In 2024 rates were above normal, peaking at 302.4 ± 0.1 deg. The time of the peak is later than in normal years, and also the activity period extended a little longer (cf., Jenniskens 2023). After plotting the detected number of meteors and comparing those to the total number detected iota-Centaurids in prior years, it showed that activity was normal prior to January 21, but then increased above normal activity, increasing exponentially to a peak and then decreasing exponentially with a full-width-at-half maximum duration of about 1.6 deg.

The median orbital elements are shown in Table 1 and are compared to the orbit for the iota-Centaurids in Jenniskens (2023). This identifies the outburst as due to this previously known minor shower. The 2024 observations nearly double the number of known orbits for this shower.

Table 1 – The 2024 orbital elements (Equinox J2000.0) compared to the median 2013–2023 orbit from Jenniskens (2023).

2023 2024
λʘ (°) 299.5 302.4
αg (°) 197.4 200.6
δg (°) -37.8 -40.3
vg (km/s) 64.4 63.7
λ – λʘ (°) 271.9 272.8 ± 1.0
β (°) -28.0 -29.1 ± 0.9
a (AU) 4.78 4.7
q (AU) 0.981 0.979 ± 0.005
e 0.795 0.790 ± 0.086
ω (°) 353.6 350.8 ± 3.4
Ω (°) 119.6 122.4 ± 1.7
i (°) 131.4 129.4 ± 1.5
Π (°) 113.2 113.2
Tj 0.30 0.39
N 113 101


These results include the CAMS-derived orbits from Global Meteor Network (Vida et al., 2020; 2021) stations in Australia (D. Rollinson) and New Zealand (J. Scott). These and other southern hemisphere stations participating in GMN confirm the detection independently from the CAMS observations in Chile. The iota-Centaurids (ICN) this year were found so strong that the shower is recognized even in the combined GMN data for January 2024 (Figure 2).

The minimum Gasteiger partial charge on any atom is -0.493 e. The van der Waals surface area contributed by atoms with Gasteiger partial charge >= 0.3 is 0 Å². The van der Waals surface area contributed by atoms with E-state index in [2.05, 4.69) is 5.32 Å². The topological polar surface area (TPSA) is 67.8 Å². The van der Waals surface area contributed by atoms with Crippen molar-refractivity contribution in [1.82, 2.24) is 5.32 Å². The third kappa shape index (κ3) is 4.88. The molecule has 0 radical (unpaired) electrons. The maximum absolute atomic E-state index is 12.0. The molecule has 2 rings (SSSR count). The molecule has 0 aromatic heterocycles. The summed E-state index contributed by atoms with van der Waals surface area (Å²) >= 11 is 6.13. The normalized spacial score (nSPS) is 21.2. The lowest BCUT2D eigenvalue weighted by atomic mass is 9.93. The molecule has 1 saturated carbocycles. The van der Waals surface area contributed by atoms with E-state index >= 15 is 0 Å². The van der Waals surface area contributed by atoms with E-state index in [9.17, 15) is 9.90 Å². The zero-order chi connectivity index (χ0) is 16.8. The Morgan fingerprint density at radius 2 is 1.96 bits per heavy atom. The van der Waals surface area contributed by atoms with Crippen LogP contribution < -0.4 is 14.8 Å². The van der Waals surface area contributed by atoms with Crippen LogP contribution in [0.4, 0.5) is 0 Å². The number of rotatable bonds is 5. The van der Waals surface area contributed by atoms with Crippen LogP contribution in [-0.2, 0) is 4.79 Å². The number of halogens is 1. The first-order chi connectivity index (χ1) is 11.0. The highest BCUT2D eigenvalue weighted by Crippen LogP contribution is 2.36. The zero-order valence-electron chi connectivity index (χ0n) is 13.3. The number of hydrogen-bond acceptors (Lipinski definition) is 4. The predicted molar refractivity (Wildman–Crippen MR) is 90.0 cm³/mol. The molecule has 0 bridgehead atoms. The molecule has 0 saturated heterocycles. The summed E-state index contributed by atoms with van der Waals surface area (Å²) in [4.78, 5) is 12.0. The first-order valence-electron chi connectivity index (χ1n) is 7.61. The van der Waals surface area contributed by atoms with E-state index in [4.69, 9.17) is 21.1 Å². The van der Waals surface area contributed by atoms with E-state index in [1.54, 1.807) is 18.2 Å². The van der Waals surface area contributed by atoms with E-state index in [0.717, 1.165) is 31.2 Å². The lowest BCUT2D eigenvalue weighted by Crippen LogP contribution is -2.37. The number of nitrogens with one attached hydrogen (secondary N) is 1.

Figure 2 – Radiant plot of the Global Meteor Network for 2024 January in Sun-centered geocentric ecliptic coordinates (From: https://globalmeteornetwork.org/data/).


The parent body is unknown. The short semi-major axis and long-duration activity suggest that the 2024 activity might be dust from a Halley-type comet trapped in the 1:1 mean-motion resonance with Jupiter. Indeed, the shower was also detected by northern-hemisphere CAMS and SonotaCo stations, with a low radiant elevation, in 2013 during solar longitudes 300.6-302.5 deg.


Jenniskens P., Baggaley J., Crumpton I., Aldous P., Pokorny P., Janches D., Gural P. S., Samuels D., Albers J., Howell A., Johannink C., Breukers M., Odeh M., Moskovitz N., Collison J. and Ganjuag S. (2018). “A survey of southern hemisphere meteor showers”. Planetary Space Science, 154, 21–29.

Jenniskens P. (2023). Atlas of Earth’s Meteor Showers. Elsevier, USA. page 525.

Jenniskens P., Baggaley J., Scott J., Devillepoix H., Rollinson D., Heathcote S., Abbott T., Jehin E., Hanke T., Odeh M. (2024). “Iota Centaurid meteor shower”. CBET 5347. D.W.E. Green (ed.), IAU Central Bureau for Astronomical Telegrams, 1 pp.

Vida D., Gural P.S., Brown P.G., Campbell-Brown M. and Wiegert P. (2020). Estimating trajectories of meteors: an observational Monte Carlo approach–I. Theory. Monthly Notices of the Royal Astronomical Society, 491, 2688-2705.

Vida D., Segon D., Gural P.S., Brown P.G., McIntyre M.J., Dijkema T.J., Pavletic L., Kukic P., Mazur M.J., Eschman P. and Roggemans P. (2021). The Global Meteor Network – Methodology and first results. Monthly Notices of the Royal Astronomical Society, 506, 5046-5074.